Some vegetables (like potatoes, green beans, and broccoli) need to be blanched before freezing to preserve their quality. I learned this the hard way when I froze some extra scalloped potatoes I’d made for a family dinner. When we took them out of the freezer later the potatoes were black! It was still edible, but the texture had changed and I just couldn’t bring myself to eat black potatoes, so it went in the garbage.
All fruits and veggies should be washed before they’re frozen. Things like strawberries and tomatoes should be hulled first so they are essentially ready to eat before going in the freezer.
Tips for freezing fruits and veggies
One tip that I learned (and love) is that tomatoes are actually very easy to freeze.
If you’re planning on making tomato sauce or canned tomatoes later on, it’s actually easier to remove the skins once they’ve been frozen. Simply run frozen tomatoes under warm water and slip the skins right off!
It’s also very helpful to be able to freeze tomatoes as they are ready for harvest as the harvest doesn’t typically all come at once. If you’re saving them up to make a big batch of sauce, you can freeze them as they become ready and once you have enough you can take them out and can them!
Aside from those few simple rules and tips, freezing is pretty straightforward. I would recommend investing in a Food Saver system for long-term food storage as this will help keep your frozen food good for much longer than ziplock freezer bags. But standard freezer bags will work in a pinch and are great for storing food that you dip into regularly (like the frozen blueberries I like to sprinkle on my cereal all year long. Mmmmmm….)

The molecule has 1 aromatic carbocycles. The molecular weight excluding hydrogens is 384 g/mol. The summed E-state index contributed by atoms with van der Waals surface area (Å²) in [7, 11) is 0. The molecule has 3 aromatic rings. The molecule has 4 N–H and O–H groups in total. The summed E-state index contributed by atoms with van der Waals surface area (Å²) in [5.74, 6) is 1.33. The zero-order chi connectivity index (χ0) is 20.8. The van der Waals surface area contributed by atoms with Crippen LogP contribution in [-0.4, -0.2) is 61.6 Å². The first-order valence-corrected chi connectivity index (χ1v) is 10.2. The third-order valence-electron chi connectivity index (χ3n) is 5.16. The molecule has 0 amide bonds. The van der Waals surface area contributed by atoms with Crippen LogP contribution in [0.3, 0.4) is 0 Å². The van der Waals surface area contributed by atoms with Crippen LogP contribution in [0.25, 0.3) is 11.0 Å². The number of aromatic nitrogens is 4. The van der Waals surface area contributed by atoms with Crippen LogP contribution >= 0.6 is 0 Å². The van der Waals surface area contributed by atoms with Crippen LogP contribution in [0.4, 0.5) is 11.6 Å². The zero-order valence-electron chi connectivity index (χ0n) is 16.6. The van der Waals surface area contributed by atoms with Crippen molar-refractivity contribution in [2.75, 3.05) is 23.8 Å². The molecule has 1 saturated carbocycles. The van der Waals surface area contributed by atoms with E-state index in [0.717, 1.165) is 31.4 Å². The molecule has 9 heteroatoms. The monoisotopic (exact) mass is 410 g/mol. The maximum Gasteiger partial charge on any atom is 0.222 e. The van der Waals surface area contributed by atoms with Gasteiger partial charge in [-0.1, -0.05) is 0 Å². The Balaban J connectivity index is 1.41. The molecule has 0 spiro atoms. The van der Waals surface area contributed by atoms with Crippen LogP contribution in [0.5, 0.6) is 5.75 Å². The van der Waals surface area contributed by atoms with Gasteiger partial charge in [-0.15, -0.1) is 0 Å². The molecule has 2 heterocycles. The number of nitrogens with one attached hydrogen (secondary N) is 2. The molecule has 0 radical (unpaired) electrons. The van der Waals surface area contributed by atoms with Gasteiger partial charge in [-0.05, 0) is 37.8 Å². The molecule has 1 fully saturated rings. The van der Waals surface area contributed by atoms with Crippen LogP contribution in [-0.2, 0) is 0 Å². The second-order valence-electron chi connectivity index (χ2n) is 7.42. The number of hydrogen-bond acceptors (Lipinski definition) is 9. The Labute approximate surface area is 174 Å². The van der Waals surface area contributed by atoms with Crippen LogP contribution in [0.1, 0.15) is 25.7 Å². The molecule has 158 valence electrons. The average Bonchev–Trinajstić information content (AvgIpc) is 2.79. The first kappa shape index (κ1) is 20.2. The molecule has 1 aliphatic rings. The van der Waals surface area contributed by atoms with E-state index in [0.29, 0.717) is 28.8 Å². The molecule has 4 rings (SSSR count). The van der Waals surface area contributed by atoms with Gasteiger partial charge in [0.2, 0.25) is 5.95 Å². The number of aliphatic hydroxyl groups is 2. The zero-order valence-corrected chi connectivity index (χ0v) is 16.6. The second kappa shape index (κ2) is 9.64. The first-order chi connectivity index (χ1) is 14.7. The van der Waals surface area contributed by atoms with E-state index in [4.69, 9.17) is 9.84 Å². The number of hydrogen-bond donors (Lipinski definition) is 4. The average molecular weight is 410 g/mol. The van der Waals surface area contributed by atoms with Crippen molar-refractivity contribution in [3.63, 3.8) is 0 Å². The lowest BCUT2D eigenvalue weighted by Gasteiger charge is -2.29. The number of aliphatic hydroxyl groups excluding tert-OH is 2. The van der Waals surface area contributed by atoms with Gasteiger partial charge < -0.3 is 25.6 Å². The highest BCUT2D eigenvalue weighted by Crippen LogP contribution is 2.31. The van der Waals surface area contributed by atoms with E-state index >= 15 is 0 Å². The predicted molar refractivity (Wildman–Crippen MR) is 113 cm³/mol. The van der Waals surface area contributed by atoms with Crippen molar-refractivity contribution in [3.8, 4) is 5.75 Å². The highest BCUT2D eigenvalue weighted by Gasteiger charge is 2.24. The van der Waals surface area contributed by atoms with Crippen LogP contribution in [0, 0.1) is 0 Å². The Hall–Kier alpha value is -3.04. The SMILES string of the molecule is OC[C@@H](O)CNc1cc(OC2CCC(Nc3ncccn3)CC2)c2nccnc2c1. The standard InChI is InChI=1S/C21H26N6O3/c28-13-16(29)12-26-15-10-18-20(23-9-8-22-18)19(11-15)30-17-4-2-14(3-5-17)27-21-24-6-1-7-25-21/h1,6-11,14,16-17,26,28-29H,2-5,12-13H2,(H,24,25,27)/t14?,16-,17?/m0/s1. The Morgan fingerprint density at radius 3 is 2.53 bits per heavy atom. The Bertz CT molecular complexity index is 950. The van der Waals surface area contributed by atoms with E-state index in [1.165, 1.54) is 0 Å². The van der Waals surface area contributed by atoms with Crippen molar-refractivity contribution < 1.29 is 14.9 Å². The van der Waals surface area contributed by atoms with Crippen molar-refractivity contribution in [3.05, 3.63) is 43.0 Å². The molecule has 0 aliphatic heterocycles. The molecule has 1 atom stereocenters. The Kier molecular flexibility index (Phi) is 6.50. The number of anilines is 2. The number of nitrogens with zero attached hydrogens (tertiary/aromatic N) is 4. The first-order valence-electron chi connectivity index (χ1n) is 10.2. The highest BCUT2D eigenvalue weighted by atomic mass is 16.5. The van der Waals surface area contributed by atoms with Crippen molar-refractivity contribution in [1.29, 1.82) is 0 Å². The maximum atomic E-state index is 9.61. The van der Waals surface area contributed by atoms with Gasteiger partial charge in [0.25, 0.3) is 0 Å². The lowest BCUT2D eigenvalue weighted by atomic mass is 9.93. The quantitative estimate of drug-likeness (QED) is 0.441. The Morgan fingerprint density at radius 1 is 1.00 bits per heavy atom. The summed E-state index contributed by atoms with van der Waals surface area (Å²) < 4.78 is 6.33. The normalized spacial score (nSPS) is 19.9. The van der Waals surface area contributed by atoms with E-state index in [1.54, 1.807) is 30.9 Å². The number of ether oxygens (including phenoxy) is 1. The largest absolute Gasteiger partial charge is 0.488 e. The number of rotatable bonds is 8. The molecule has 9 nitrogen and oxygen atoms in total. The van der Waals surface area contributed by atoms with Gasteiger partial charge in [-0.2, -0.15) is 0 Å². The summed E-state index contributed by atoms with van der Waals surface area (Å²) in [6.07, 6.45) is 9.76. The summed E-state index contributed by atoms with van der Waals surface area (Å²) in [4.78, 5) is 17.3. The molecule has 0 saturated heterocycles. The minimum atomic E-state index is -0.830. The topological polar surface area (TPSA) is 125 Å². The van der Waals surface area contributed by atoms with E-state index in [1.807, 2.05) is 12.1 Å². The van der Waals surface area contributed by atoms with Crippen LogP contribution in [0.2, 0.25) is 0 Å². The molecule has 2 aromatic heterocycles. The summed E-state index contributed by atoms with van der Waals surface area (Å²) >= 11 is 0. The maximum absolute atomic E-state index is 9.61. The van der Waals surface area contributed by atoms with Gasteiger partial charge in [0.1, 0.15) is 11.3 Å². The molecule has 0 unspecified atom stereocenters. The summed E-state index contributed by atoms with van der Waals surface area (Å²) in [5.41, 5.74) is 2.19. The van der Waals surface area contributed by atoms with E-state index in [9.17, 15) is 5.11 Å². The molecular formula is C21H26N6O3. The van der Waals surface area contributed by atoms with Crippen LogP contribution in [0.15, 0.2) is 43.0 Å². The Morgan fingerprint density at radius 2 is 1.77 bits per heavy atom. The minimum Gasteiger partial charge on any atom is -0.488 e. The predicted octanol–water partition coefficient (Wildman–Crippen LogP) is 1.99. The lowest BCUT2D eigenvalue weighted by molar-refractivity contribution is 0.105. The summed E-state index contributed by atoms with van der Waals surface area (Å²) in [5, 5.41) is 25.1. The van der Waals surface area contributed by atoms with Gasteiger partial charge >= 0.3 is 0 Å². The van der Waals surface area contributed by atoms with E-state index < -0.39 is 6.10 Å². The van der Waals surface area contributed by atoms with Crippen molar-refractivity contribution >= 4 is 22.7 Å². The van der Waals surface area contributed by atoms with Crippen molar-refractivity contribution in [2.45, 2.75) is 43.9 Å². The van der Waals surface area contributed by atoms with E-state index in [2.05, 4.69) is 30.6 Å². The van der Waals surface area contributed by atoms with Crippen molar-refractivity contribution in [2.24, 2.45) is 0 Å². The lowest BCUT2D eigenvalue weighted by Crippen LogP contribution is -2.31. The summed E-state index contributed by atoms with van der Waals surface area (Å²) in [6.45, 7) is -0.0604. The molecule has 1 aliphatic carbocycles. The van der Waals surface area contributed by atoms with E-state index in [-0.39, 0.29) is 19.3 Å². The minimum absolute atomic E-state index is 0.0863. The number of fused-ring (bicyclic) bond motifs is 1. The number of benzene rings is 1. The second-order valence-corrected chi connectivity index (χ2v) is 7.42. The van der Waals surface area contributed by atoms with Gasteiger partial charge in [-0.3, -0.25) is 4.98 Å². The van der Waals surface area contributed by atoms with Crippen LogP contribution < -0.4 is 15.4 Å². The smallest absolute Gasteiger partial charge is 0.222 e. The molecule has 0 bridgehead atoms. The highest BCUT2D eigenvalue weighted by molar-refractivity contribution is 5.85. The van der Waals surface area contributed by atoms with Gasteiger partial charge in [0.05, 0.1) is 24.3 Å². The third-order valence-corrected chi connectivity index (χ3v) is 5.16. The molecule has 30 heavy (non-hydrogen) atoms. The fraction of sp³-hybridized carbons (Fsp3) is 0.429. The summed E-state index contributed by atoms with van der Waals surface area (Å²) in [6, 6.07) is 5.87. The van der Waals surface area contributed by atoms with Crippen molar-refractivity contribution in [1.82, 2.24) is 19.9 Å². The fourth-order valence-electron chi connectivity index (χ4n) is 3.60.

There are two forms of canning food: pressure canning and water bath canning.
Water bath canning
The easiest way to start canning, water bath canning requires very few special tools and doesn’t pose quite the same risks as pressure canning does.
Water bath canning is simply where you process your home-canned food in a hot water bath for a specified amount of time. This will kill any bacteria and seal the jar to make it shelf-stable.
The water bath canning method is safe for fruits that are high in acidity and have a pH level of 4.6 or lower. Things like berries, apples, citrus fruits, and most stone fruits all fall within the acidic zone of the pH scale and are safe to water-bath can. Even so, most recipes call for the addition of an acid such as lemon juice or vinegar to ensure the safety of your canned product.